Nik Stoop and Marijke Verpoorten study the mining sector in Eastern DR Congo, with a special focus on interactions between artisanal and industrial mining, and differences across these production modes in terms of linkages with local livelihoods and violence. Co-authors who made contributions to this research project include Sara Geenen, Janvier Kilosho and Peter van der Windt.
- How does artisanal / industrial mining support local livelihoods?
- How does artisanal / industrial mining relate to violence?
- How do artisanal and industrial mining interact, and how do these interactions affect livelihoods and violence?
We rely on several data sources, that we analyse using both quantitative and qualitative methods:
- Geo-referenced information on the location of artisanal and industrial mining sites from International Peace Information Service (IPIS) and the Congolese Mining Cadastre (CAMI).
- Geo-referenced information on conflict events from the Armed Conflict Location & Event Data Project (ACLED) and from Kivu Security Tracker.
- Semi-structured interviews with stakeholders & focus group discussions with artisanal miners
- Structured interviews with 469 artisanal miners who were ‘illegally’ working in the Kamituga mining site, where Banro - a Canada-based multinational was the legal concession holder.
Geenen S., Stoop N. and Verpoorten M. (2020). How much do artisanal miners earn? An inquiry among Congolese gold miners (2020) Resources Policy.
Stoop, N. and Verpoorten, M. (2020), Risk, Envy and Magic in the Artisanal Mining Sector of South Kivu, Democratic Republic of Congo. Development and Change.
Stoop N., Verpoorten M. and van der Windt P. (2019). Artisanal or Industrial Conflict Minerals? Evidence from Eastern Congo. World Development 122: 660-674. Replication files are available here.
Stoop N, Verpoorten M, van der Windt P (2018) More legislation, more violence? The impact of Dodd-Frank in the DRC. PLoS ONE 13(8): e0201783. Replication files are available here.
Kilosho B. J., Stoop N. and Verpoorten M. (2017). Defusing the social minefield of gold sites in Kamituga, South Kivu: from legal pluralism to the re-making of institutions? Resources policy 53: 356-368.
Stoop Nik, Kilosho Buraye Janvier, Verpoorten Marijke (2016) Relocation, reorientation, or confrontation? Insights from a representative survey among artisanal miners in Kamituga, South Kivu. Antwerpen, IOB, Institute of Development Policy and Management, University of Antwerp, 55 p
FOR UNGATED PREPRINTS, see Research Gate .
We summarized our research findings for a broader audience in eight policy briefs and blogs:
- Artisanal gold mining pays,
- The super-natural is super-rational,
- The way that minerals are mined affects conflict in eastern Congo,
- Artisanal or industrial conflict minerals?,
- More legislation, more violence? The impact of Dodd-Frank in the Democratic Republic of the Congo,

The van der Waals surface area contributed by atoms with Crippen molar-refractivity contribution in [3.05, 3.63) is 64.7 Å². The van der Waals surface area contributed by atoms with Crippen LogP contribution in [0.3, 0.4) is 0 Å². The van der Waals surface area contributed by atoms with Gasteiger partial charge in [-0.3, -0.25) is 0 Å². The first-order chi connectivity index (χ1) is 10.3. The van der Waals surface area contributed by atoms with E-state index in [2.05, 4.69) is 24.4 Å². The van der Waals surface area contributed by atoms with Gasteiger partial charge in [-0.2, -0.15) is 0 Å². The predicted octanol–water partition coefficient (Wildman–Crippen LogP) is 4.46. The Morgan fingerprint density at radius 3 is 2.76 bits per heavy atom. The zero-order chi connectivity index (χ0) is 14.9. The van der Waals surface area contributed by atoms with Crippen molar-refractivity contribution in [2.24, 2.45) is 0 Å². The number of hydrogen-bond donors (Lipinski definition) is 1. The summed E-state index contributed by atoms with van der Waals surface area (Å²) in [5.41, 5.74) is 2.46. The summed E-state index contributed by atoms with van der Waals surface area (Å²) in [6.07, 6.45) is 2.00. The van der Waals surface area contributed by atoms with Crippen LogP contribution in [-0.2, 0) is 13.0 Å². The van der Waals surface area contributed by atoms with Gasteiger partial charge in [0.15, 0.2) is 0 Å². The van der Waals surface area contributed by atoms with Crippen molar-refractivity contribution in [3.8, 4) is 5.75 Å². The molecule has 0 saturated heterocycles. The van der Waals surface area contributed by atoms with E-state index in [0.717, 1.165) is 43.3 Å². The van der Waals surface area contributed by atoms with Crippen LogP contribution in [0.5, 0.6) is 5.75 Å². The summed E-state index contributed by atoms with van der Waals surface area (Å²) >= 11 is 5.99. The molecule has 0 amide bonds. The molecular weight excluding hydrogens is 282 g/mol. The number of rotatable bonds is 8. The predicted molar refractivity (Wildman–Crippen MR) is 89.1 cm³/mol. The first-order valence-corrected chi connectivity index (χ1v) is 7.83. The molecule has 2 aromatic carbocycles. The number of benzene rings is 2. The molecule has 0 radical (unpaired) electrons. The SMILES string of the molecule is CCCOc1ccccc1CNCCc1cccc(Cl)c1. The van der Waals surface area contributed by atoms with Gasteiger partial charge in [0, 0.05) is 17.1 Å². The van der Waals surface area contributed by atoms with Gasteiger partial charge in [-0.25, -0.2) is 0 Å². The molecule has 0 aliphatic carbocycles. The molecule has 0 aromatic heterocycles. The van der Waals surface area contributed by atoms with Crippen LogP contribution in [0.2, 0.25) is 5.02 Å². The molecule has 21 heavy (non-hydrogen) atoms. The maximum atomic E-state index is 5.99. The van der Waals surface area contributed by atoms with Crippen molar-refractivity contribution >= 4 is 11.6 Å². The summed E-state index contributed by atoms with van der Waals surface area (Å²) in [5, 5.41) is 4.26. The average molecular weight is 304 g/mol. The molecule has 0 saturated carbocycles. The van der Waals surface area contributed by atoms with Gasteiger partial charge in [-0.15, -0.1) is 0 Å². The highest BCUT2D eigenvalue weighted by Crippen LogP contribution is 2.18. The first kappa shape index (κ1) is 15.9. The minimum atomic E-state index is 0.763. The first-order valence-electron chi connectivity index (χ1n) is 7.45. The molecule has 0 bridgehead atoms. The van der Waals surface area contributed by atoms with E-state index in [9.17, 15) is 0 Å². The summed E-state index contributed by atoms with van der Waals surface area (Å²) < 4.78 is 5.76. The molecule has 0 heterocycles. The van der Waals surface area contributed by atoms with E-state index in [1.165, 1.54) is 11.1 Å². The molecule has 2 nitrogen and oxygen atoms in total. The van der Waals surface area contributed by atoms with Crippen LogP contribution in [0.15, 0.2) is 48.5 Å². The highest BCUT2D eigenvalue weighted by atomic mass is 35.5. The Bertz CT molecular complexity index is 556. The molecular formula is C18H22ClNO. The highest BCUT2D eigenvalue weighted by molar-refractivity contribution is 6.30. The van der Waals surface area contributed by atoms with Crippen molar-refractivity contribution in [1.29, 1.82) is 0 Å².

- Trump threatened to suspend the 'conflict minerals' provision of Dodd-Frank : that might actually be good for Congo
- The social minefield of gold digging in South-Kivu, DRC: the case of Kamituga
- The social minefield of gold digging in Kamituga, South-Kivu.
Marijke Verpoorten also gave a Spectrum lecture for the general public, titled “Wiens conflictmineralen? Artisanale versus industriële mijnbouw in DR Congo (12/11/2020).
We presented our work in various academic conferences, seminars and workshops, and organized an academic conference in Bukavu in December 2016, that attracted 150 participants from over 70 different institutions including research institutions (from both the South and North), Congolese ministries, NGOs, think thanks, and private companies.
Replication files for the paper Stoop N., Verpoorten M. and van der Windt P. (2019). Artisanal or Industrial Conflict Minerals? Evidence from Eastern Congo. World Development 122: 660-674.
Replication files for the paper Stoop N, Verpoorten M, van der Windt P (2018) More legislation, more violence? The impact of Dodd-Frank in the DRC. PLoS ONE 13(8): e0201783.
research is funded by FWO – Research Foundation Flanders (Research grant
1517614N, PhD scholarship 11Q2816N and EOS Project 30784531), and by CEGEMI –
Centre d'Expertise en Gestion Minière at the Université catholique de Bukavu.
to conduct the research was granted by the University of Antwerp’s Ethics
Committee for the Social Sciences and Humanities (file nr. SHW_15_06), by the
Congolese Ministry of Mines, by SAESSCAM (the Congolese public Service for
Assistance to Artisanal and Small-Scale mining) and by the local authorities in
research would not have been possible without the artisanal miners of Kamituga
who offered their time to be interviewed; the enumerators (Alex
Nyakabasa, Célestin Mukotanyi Munyali, Fortunat, Bamporiki Bisanga, Gabriel
Mugisho Dunia, Isidore Barhanywerha Baderhakuguma, John Kadjunga, Jules Nyunda
Nkuru, Olivier Rubambura Kabuye, Pascal Barhanywanywa, Serge Nyembo Charles and
Teiggy Birhula Mongane) who worked in sometimes challenging circumstances;
the local guides in Kamituga (Belgique Babingwa, Jean Bisimwa, Leonard
Kabungulu, Oswald Bilinganene, Paul Aishi Wabutongo and Waluna Itongwa);
and Janvier Kilosho who contributed to supervising the data collection. We
offer them our sincere gratitude. We further owe thanks to employees of Banro,
SAESSCAM, IPIS (International Peace Information Service) and INSO
(International NGO Safety Organization) for their assistance and for sharing
valuable information and data with us.